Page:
The durian, of course, cannot be exported to temperate climes. Robust though it be—and while perfectly ripe durians have even killed local peasants who paused from their toils to forgetfully sit awhile at the base of a palm, crushed their skulls with those sharp spikes that are tricky to touch let alone have drop on you from many meters up—the fruit is fragile. Oh, yes, it is done, or at least tried on: force-ripened specimens sent refrigerated to Amsterdam and a few other places, then sold at exorbitant prices, almost always to disappoint. No, those who would know the durian’s splendors must go to the source: to Bali, to Thailand, to southern Burma or the jungles of Borneo. I was acquainted with a man, a fanatic perhaps, who spent a large fortune trying to cultivate durians on a plantation he’d purchased, for that very purpose, just a little ways down the archipelago from Bali, in Flores, only to learn that the trees refused to flourish there. He accepted his loss and returned to other parts of Indonesia, a wiser person. For everything good, for everything rife with purity, one must travel to the source, always to the source, never dallying too long en route.
This lady would like the durian, that I knew. I knew also she wanted very badly to fuck. There are those who have studied the science of body language, and therefore learned how to interpret the movements people make. I have not, yet still I know. It all starts with simple observation, with attention to what is and to what shifts and wavers, what changes and how. Though I may not be able to decipher the symbols as they are taught, I can surely feel the vibrations. These, seeping as it were into my sensibilities, finally relate the whole story to my conscious mind. Caressingly, in the manner of an inspiring tune.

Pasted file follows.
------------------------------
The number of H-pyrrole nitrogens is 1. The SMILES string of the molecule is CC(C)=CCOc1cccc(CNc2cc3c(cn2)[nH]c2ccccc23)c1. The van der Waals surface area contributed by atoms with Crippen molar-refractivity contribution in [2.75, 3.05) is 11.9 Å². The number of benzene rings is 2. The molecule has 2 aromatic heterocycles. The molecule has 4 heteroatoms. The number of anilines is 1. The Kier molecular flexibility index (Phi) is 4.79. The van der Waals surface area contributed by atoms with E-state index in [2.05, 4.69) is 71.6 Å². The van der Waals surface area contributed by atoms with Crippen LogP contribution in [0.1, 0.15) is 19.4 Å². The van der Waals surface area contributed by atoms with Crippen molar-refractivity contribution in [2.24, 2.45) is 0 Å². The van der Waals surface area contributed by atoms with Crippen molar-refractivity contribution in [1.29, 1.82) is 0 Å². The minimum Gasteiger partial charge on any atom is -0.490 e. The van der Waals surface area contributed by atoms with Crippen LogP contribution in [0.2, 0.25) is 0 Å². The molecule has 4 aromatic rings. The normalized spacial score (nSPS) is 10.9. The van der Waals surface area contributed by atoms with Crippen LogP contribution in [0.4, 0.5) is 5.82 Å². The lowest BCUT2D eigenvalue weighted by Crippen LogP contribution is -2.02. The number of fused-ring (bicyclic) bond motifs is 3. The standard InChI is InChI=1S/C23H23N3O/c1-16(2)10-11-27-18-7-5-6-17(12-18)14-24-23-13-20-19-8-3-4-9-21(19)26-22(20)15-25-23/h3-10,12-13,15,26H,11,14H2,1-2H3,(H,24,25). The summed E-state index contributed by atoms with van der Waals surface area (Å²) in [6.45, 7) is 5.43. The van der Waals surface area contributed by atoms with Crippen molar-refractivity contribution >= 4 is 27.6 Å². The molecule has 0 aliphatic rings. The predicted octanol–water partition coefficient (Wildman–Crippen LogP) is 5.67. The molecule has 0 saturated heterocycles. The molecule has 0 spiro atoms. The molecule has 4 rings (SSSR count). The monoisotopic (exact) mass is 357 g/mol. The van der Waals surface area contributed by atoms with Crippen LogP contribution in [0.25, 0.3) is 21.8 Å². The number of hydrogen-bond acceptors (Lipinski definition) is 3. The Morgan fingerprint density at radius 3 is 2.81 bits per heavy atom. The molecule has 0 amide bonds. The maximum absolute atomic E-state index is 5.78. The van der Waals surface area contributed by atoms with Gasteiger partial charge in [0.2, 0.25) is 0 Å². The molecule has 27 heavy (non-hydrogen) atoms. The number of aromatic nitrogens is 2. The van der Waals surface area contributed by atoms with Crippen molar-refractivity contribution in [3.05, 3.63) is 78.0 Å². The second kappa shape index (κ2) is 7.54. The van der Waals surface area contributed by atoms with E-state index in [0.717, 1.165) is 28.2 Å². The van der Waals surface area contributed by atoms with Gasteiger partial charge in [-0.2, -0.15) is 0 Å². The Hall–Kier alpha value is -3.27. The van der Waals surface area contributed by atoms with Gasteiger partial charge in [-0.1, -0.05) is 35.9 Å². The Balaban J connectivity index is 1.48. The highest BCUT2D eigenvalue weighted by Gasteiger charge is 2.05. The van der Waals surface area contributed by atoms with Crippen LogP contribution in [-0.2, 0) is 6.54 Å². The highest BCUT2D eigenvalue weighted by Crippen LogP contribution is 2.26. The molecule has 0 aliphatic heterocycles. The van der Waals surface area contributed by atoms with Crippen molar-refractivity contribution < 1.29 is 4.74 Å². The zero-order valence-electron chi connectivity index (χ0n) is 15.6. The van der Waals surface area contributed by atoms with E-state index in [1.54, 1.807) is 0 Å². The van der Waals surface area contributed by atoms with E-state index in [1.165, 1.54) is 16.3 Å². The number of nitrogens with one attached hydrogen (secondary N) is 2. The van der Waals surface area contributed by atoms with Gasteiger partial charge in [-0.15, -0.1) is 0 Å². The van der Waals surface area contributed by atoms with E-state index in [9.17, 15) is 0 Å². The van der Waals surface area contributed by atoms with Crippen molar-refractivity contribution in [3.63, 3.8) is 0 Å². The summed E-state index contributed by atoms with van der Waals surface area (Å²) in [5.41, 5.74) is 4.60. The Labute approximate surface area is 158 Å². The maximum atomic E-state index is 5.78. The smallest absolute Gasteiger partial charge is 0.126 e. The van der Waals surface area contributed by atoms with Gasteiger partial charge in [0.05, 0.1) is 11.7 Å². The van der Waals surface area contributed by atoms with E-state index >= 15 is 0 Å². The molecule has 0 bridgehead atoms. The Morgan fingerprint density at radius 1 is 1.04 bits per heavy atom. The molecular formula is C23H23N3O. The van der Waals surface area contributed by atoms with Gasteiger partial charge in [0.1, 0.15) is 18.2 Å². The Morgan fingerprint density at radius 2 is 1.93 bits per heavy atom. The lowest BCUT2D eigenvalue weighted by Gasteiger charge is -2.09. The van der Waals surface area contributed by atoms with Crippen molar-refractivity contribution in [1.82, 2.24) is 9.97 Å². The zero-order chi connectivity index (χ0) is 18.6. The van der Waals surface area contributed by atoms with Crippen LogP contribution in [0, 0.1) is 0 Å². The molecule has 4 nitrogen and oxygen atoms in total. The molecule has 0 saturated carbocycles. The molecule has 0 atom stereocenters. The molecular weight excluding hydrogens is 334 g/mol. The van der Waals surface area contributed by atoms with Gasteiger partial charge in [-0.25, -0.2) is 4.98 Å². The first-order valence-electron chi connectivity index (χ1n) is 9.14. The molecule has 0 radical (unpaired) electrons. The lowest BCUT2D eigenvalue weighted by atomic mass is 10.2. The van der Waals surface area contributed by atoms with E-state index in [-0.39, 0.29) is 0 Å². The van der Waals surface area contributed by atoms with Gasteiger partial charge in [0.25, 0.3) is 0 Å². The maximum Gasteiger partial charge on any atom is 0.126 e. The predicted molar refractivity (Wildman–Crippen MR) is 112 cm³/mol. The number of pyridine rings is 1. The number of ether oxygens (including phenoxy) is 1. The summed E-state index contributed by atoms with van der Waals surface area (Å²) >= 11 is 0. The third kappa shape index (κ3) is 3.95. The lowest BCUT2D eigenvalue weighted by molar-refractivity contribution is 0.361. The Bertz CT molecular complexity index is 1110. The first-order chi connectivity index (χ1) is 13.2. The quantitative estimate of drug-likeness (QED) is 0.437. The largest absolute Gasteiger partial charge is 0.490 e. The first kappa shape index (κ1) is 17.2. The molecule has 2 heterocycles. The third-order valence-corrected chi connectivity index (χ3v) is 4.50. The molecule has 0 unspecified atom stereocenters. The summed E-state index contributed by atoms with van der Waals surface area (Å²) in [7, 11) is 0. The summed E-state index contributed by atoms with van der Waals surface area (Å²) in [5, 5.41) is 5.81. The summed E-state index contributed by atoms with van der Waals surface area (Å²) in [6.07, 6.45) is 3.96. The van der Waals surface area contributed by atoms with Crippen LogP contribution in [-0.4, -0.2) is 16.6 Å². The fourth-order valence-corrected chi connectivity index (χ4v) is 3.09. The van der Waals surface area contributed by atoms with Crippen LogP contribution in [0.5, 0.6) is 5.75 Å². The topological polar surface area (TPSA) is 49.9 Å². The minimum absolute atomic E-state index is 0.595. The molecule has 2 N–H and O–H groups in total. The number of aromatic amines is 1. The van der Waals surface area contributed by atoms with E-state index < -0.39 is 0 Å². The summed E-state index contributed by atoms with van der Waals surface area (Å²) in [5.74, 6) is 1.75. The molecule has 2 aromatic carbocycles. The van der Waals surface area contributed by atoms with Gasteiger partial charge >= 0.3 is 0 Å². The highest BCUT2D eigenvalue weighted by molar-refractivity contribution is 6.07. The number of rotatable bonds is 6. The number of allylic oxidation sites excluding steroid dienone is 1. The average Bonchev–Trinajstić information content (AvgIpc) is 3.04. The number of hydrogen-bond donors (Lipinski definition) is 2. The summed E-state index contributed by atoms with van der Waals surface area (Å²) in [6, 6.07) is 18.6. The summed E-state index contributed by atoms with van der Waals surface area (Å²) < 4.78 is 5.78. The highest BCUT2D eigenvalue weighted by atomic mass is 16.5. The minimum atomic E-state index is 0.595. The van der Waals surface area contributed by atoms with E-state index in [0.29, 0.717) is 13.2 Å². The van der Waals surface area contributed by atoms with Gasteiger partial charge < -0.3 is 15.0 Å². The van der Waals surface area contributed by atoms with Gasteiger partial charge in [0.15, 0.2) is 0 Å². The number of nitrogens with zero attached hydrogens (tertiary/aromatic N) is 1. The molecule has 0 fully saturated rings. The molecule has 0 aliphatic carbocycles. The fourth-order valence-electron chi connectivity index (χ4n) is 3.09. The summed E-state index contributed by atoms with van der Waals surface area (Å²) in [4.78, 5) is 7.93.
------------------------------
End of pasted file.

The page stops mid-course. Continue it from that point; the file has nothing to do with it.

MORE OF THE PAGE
She spoke first, just as my meal appeared. She wondered aloud what it was, so I handed her my fork.
“It’s tempura. Would you care to try some?”
She poked at it a bit but eventually declined, saying she was quite full. Hardly surprising, I thought. She patted her puffed tummy. I ate, slowly and without speaking. She went back to her book, which I could now see was Sartre’s Being and Nothingness. Somehow, despite the morose philosophy of her literary companion, she appeared content with life.